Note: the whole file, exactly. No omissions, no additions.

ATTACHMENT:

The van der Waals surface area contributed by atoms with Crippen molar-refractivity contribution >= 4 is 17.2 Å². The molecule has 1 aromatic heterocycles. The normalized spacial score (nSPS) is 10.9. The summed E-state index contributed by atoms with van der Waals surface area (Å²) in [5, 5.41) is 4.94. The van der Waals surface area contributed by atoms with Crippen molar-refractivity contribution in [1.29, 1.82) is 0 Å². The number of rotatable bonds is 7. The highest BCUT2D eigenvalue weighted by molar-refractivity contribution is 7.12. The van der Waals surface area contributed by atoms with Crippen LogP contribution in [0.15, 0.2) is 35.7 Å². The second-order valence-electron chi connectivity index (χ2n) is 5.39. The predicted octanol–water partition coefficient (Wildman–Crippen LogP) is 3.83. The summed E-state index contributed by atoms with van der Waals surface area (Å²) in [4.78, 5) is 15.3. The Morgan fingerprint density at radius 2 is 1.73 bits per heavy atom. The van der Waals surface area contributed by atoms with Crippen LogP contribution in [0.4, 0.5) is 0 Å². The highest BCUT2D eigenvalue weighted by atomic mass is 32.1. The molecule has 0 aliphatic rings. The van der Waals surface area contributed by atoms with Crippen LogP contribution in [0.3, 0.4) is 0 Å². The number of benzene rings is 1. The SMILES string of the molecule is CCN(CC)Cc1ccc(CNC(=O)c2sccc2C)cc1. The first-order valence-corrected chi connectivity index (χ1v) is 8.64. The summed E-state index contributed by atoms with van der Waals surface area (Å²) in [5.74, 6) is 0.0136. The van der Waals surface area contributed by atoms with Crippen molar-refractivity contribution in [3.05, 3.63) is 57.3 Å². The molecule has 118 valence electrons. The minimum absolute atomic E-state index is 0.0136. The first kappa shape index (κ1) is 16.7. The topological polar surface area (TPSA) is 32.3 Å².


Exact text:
The van der Waals surface area contributed by atoms with Crippen molar-refractivity contribution >= 4 is 17.2 Å². The molecule has 1 aromatic heterocycles. The normalized spacial score (nSPS) is 10.9. The summed E-state index contributed by atoms with van der Waals surface area (Å²) in [5, 5.41) is 4.94. The van der Waals surface area contributed by atoms with Crippen molar-refractivity contribution in [1.29, 1.82) is 0 Å². The number of rotatable bonds is 7. The highest BCUT2D eigenvalue weighted by molar-refractivity contribution is 7.12. The van der Waals surface area contributed by atoms with Crippen LogP contribution in [0.15, 0.2) is 35.7 Å². The second-order valence-electron chi connectivity index (χ2n) is 5.39. The predicted octanol–water partition coefficient (Wildman–Crippen LogP) is 3.83. The summed E-state index contributed by atoms with van der Waals surface area (Å²) in [4.78, 5) is 15.3. The Morgan fingerprint density at radius 2 is 1.73 bits per heavy atom. The van der Waals surface area contributed by atoms with Crippen LogP contribution in [0.4, 0.5) is 0 Å². The highest BCUT2D eigenvalue weighted by atomic mass is 32.1. The molecule has 0 aliphatic rings. The van der Waals surface area contributed by atoms with Crippen LogP contribution in [0.3, 0.4) is 0 Å². The number of benzene rings is 1. The SMILES string of the molecule is CCN(CC)Cc1ccc(CNC(=O)c2sccc2C)cc1. The first-order valence-corrected chi connectivity index (χ1v) is 8.64. The summed E-state index contributed by atoms with van der Waals surface area (Å²) in [5.74, 6) is 0.0136. The van der Waals surface area contributed by atoms with Crippen molar-refractivity contribution in [3.05, 3.63) is 57.3 Å². The molecule has 118 valence electrons. The minimum absolute atomic E-state index is 0.0136. The first kappa shape index (κ1) is 16.7. The topological polar surface area (TPSA) is 32.3 Å².